Quantcast

Being a doctor and philosophy professor

This forum made possible through the generous support of SDN members, donors, and sponsors. Thank you.
Joined
Jul 19, 2013
Messages
169
Reaction score
57
Just wondering what the general idea is about being a master of two trades. Could you maybe not hold a job as a professor, but could you have be in the top 10% of two completely different fields like medicine and humanities?




Sent from my iPhone using SDN mobile app
 

Mansamusa

Full Member
2+ Year Member
Joined
Dec 22, 2015
Messages
1,299
Reaction score
1,335
How do you quantify top 10% of a field especially a field like humanities where things are subjective? There are physicians who are writers though.
 

Goro

Full Member
Lifetime Donor
10+ Year Member
Joined
Jun 11, 2010
Messages
67,785
Reaction score
104,610
Are you asking can one get an MD and PhD? If so, yes, there are program designed just for this.

Or are you asking can an MD be a professor? The answer is yes, IF we're talking about being a faculty member at a medical school. The variable is teaching vs clinical time for that particular faculty member.

But if you're talking MD and, say, history professor, then no. Two very different training pathways.
 
  • Like
Reactions: 1 user

Perrotfish

Has an MD in Horribleness
10+ Year Member
Joined
May 26, 2007
Messages
8,224
Reaction score
4,540
Just wondering what the general idea is about being a master of two trades. Could you maybe not hold a job as a professor, but could you have be in the top 10% of two completely different fields like medicine and humanities?




Sent from my iPhone using SDN mobile app

It is not possible to be a humanities professor, with or without an MD. Every professor that retires is being replaced by two minimum wage adjuncts. Leaving aside the timeline (it takes an average of 10 years to complete a PhD in the humanities, and the fact that is usually takes 1-2 2 year post docs to land a tenure track position) these jobs are so rare that getting one is like winning the lottery. It will happen to someone, it won't happen to you.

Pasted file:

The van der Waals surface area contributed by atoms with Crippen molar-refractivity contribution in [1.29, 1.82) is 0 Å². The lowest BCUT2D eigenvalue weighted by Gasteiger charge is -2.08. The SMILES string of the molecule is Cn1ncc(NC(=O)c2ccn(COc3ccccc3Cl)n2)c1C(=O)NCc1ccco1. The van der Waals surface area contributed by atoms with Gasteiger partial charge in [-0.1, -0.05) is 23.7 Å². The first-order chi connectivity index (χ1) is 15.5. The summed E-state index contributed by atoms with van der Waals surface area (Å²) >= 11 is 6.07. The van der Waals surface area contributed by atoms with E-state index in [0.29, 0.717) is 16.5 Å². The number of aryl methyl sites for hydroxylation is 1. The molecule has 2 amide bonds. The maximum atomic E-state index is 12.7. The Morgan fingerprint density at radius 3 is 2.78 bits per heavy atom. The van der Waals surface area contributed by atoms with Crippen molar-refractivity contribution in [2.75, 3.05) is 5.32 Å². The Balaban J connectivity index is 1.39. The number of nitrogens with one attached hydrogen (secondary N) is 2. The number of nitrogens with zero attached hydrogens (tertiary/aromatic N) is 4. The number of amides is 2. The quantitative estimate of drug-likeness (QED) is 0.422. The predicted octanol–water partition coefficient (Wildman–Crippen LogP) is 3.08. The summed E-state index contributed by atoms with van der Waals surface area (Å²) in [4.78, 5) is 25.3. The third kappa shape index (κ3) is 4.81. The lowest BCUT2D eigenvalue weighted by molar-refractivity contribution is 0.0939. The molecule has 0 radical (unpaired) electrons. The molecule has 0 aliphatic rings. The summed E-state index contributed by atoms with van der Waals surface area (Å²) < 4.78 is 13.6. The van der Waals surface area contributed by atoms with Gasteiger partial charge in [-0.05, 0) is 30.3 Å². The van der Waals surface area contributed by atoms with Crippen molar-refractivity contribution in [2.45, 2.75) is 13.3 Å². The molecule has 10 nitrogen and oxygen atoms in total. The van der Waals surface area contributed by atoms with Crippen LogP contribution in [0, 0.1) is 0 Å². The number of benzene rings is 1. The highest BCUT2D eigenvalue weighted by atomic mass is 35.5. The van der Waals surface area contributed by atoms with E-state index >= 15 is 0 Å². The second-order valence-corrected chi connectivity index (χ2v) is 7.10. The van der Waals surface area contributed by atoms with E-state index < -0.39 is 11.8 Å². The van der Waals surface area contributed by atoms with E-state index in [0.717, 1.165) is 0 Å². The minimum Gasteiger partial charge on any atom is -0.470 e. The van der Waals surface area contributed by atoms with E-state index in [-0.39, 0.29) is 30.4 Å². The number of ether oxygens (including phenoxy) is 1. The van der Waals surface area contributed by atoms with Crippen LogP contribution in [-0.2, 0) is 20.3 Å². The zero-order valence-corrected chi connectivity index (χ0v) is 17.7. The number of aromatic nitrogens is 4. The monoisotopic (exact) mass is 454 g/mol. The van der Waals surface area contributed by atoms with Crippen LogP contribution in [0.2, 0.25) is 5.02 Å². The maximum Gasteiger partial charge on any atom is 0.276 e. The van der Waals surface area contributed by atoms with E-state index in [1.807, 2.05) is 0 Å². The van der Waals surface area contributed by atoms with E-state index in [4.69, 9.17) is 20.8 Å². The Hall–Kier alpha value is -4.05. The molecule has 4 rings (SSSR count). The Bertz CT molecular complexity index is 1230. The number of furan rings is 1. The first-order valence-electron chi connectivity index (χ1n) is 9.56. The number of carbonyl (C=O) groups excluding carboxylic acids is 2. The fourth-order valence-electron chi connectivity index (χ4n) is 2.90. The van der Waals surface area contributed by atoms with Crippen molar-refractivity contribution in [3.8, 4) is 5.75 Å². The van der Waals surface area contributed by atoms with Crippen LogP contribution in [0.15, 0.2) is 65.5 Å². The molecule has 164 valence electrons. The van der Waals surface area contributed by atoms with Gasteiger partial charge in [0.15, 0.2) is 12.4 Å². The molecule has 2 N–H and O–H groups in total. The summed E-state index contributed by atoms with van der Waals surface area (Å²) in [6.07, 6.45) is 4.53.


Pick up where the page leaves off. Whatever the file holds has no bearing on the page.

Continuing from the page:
Medical school is a misery, but there is a light at the end of the tunnel. Graduate school is just a scam. You have a 98% change of failure, and a 2% chance of a barely middle class job. Its Trump University with a nicer campus. Don't do it. If you like to read be a doctor and read on the weekends. If you desperately want to teach humanities, get a bachelors and maybe a masters and teach high schoolers.

Further reading

100 reasons not to go to graduate school: http://100rsns.blogspot.com/

Thomas Benton: http://chronicle.com/article/graduate-school-in-the/44846
 
Last edited:
  • Like
Reactions: 1 users

Mad Jack

Critically Caring
7+ Year Member
Joined
Jul 27, 2013
Messages
37,390
Reaction score
72,486
Are you asking can one get an MD and PhD? If so, yes, there are program designed just for this.

Or are you asking can an MD be a professor? The answer is yes, IF we're talking about being a faculty member at a medical school. The variable is teaching vs clinical time for that particular faculty member.

But if you're talking MD and, say, history professor, then no. Two very different training pathways.
Could always be an adjunct, if you put in the extra time post-medical school to work on a PhD (or Master's degree if you wanted to just teach at a community college or something).
 

Mansamusa

Full Member
2+ Year Member
Joined
Dec 22, 2015
Messages
1,299
Reaction score
1,335
Could always be an adjunct, if you put in the extra time post-medical school to work on a PhD (or Master's degree if you wanted to just teach at a community college or something).
But OP is asking to be in the "top 10%" in both fields at the same time, which is just unrealistic
 

Mad Jack

Critically Caring
7+ Year Member
Joined
Jul 27, 2013
Messages
37,390
Reaction score
72,486
But OP is asking to be in the "top 10%" in both fields at the same time, which is just unrealistic
True. Being in the "top 10%" requires a full-time commitment, with research and everything. It's just silly.

But being an adjunct that is well-respected within an institution is doable, particularly if you specialize in an area that you could approach from a different light than they could, such as the philosophy and ethics of health care.
 
  • Like
Reactions: 1 user

JustAPhD

Not a hummingbird expert
5+ Year Member
Joined
Jan 5, 2016
Messages
3,472
Reaction score
8,836
Being a physician and a philosophy professor sounds way nicer than it actually would be.

Although, something to keep in mind OP. I remember I had a medical ethics course in undergrad that was "team-taught" by a philosophy prof and a physician. Something like that might be realistic, but I suspect that's a rather unique position.
 
  • Like
Reactions: 3 users

LizzyM

the evil queen of numbers
15+ Year Member